5-6-11: While I Was Away, Part 1...

Hello again everybody...

I hate to keep starting blogs with cautions, warnings and explanations, but I also don't want to raise people's expectations too high as I get back into the swing of things here.

Just because I managed to crank out three blogs this week doesn't mean I'll be doing that every week. At least not the in early goings of getting back to writing. After all, there likely would've only been two this week, except for the fact that we had a no-hitter dropped into our midst.

The truth is I'm battling between a couple of writing theories. One says that you should set a schedule and stick to it. Even if you don't have much to say on a given day, sticking to a schedule forces you to stay in the habit of cranking out material on a regular basis, which - according to the theory - helps you get better as a writer.

My own history bears that out to a degree. There have been a number of times where I've sat down in front of a blank screen with no earthly idea what I was going to write about, only to crank out a column that got a lot of positive reaction.

That being said, the second theory encourages a writer to be more organic with their writing. Wait until the spirit moves you and then really focus and crank out something worth reading. Producing nothing, under this premise, is better than producing crap just to say you did something.

It certainly seems to me that there's something to be said here as well. As often as I've managed to crank out something readable after starting with nothing in mind, I've also started columns with a loose idea of what I wanted to do and managed to get sidetracked and ramble off in several nonsensical directions.

Basically I'd like to get more focused in my writing, but I also don't want to get out of the habit and disappear for long stretches of time. So if any of you have thoughts, opinions, or suggestions on how to reconcile these two seemingly opposed notions, please pass them along. I can use all the perspective I can get on this.

But enough of my esoteric babbling. It's time for sports, sports and more sports!

There were plenty of notable sports occurrences over my hiatus. So many in fact, that while I intended to get to them all in a single column, I decided I'll have to break them up into two columns.

I'll get to part one...

Right after the quote!

“When we ask for advice, we are usually looking for an accomplice.”
- Marquis de la Grange (1639-1692), French writer

Whoops! Maybe I should've shared this before asking for “ thoughts, opinions, or suggestions”? Though in that case I would say I'm not looking so much for an accomplice, as a scapegoat, right?!

Time to talk about what happened...

While I Was Away...

The Giants won the World Series... and I'm still scratching my head trying to figure out exactly how.

Look, I'm as big a fan of the old adage “good pitching beats good hitting” as the next guy, but I'm also realistic enough that you have to be able to score some runs at some point to win a World Series.

The Atlanta Braves teams from the early 90's might have had the best run of starting pitching of any franchise in the last 30 years. That's the main reason they went to the World Series five times in that decade. But their inability to score runs in clutch situations is the reason they only won the whole ball of wax once.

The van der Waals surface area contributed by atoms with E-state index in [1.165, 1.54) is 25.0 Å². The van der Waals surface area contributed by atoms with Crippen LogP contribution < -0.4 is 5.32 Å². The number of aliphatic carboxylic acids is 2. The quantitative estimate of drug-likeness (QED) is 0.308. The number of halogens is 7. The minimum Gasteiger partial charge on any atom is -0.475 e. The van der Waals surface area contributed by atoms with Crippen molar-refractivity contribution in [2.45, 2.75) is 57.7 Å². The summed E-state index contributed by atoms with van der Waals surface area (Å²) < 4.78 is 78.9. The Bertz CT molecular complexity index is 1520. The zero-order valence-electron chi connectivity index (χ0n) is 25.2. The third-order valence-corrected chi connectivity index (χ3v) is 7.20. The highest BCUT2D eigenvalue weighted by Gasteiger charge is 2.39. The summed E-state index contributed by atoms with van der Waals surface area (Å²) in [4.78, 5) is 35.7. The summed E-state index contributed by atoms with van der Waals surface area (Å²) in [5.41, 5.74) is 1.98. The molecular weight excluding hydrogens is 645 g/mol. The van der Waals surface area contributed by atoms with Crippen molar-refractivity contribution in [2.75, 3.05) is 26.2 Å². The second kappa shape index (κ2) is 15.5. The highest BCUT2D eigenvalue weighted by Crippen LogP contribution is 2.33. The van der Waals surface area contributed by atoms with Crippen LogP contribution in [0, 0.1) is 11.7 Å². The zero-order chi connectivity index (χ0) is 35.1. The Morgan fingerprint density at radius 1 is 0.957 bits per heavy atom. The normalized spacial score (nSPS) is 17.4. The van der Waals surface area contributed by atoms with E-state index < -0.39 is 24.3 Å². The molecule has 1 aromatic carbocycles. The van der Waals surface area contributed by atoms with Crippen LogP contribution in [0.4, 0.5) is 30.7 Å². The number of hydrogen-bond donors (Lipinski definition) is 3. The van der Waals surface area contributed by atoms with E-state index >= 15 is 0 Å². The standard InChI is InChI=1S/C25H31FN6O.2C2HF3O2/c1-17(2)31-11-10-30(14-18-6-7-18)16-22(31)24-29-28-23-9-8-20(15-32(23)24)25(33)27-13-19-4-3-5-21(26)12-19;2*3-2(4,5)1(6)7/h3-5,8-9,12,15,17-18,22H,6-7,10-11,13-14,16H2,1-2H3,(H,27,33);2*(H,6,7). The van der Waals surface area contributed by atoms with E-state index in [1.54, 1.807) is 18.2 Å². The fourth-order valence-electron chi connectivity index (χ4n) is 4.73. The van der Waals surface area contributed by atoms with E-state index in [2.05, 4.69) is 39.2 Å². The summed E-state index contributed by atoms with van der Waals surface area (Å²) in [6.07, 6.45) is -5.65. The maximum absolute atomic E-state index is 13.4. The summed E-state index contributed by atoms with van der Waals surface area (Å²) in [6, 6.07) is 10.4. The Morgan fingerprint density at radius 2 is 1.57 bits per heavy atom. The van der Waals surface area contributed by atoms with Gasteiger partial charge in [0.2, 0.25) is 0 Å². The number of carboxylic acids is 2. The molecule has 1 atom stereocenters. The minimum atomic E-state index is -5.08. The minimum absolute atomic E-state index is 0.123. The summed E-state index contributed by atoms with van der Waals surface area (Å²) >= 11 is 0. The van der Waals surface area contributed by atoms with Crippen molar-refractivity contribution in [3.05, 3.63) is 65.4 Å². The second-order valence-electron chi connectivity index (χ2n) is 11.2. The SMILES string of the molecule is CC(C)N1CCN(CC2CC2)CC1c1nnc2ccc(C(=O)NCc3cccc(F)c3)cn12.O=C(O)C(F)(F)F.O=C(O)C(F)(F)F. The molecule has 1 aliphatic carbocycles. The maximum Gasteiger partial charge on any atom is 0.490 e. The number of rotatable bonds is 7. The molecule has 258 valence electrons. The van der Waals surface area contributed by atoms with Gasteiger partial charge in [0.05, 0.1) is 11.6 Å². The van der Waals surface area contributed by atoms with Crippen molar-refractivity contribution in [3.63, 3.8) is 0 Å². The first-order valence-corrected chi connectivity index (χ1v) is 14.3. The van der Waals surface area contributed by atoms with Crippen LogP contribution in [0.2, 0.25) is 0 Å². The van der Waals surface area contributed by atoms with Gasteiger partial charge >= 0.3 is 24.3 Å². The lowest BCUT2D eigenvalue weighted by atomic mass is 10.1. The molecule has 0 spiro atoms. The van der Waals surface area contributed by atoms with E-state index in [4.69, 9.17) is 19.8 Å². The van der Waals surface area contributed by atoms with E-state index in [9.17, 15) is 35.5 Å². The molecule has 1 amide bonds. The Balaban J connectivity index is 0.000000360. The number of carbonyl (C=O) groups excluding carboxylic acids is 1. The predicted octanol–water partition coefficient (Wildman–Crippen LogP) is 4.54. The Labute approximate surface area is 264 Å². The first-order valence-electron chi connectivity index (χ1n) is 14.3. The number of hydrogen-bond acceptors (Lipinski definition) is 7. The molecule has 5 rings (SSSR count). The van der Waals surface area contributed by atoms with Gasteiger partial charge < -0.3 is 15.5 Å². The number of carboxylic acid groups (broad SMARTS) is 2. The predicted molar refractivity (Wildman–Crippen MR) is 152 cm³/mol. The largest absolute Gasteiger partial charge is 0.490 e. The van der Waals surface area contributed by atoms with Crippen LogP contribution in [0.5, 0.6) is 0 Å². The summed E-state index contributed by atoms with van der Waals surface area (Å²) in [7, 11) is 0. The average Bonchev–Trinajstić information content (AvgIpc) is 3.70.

So as I look back at the 2010 Giants, I'm still kind of befuddled as to how they managed to win the title.

Remember, this is a club that didn't earn its berth into the post-season until the final week of regular season play. And they needed a significant melt-down by the San Diego Padres to pull that off.

I knew going into the playoffs that they'd be dangerous due to their pitching. Any time you can run Tim Lincecum, Matt Cain and Madison Bumgarner out there three games in a row, you're going to give opposing offenses fits.

But as we just got done discussing, you have to score runs - and score them fairly consistently - to win a World Series.

Consider the following numbers... the Giants had exactly one of their regular position players finish with a batting average over .300 - catcher Buster Posey, who was a rookie. They had just two players finish with 20+ home runs (Aubrey Huff and Juan Uribe) and none with 30+. Not one of their hitters reached 90 RBI on the season, and only four of their players had what would be considered an “above-average” OPS.

An offensive juggernaut, they certainly weren't.

And yet - as is so often the case - baseball had a surprise for us.

Somehow, some way, the Giants caught fire offensively in the post-season and their bats more than held up their end of the bargain to match the production of their talented pitching staff.

OF Cody Ross, who appeared in only 33 regular season games while posting a .288/.354/.466 line (batting avg./on-base %/slugging %), absolutely exploded in the post-season with a .294/.390/.686 line in 51 at-bats. He hit 5 home runs, 5 doubles and knocked in 10 runs, ranking second amongst all post-season hitters in those categories.

And he wasn't alone in producing for that lineup.

Juan Uribe's line wasn't great (.149/.196/.277), but he had several clutch at-bats, knocking in 9 runs for the Giants. Aubrey Huff plated 8 runs over the course of his 56 at-bats. And Edgar Renteria had an insanely good World Series, hitting .412/.444/.765, while hitting two home runs and knocking in 6 runs in those five games alone, on his way to winning the World Series MVP award.

Sometimes teams just get on a roll and feed off of each other, and as long as you have nothing against them (Red Sox, I'm looking at you) it's a beautiful thing to watch.

The Vikings imploded... and looking back, we probably should've seen it coming... at least to a point.

Look, when your team's season kicks off under the cloud of “Penis-gate”, you probably shouldn't expect a great run that year.

With that being said, I don't know how anyone could've predicted what turned out to be perhaps the goofiest season in the history of professional sports.

A team that finished 12-4 and two plays away from a Super Bowl berth while earning their head coach a contract extension in 2009, managed to bumble their way into a 6-10 record, while getting that same head coach fired in 2010.

We've seen teams fall from grace before, but never quite so spectacularly.

Their highly-paid offensive line sucked. Their highly-paid defensive line was mediocre. Their best wide receiver had hip surgery late in the off-season and was never truly able to get back to his regular form. Their second best receiver fought the symptoms of his migraines all season, going so far as to collapse on the practice field at one point and get taken off by an ambulance.

And then there was the quarterback.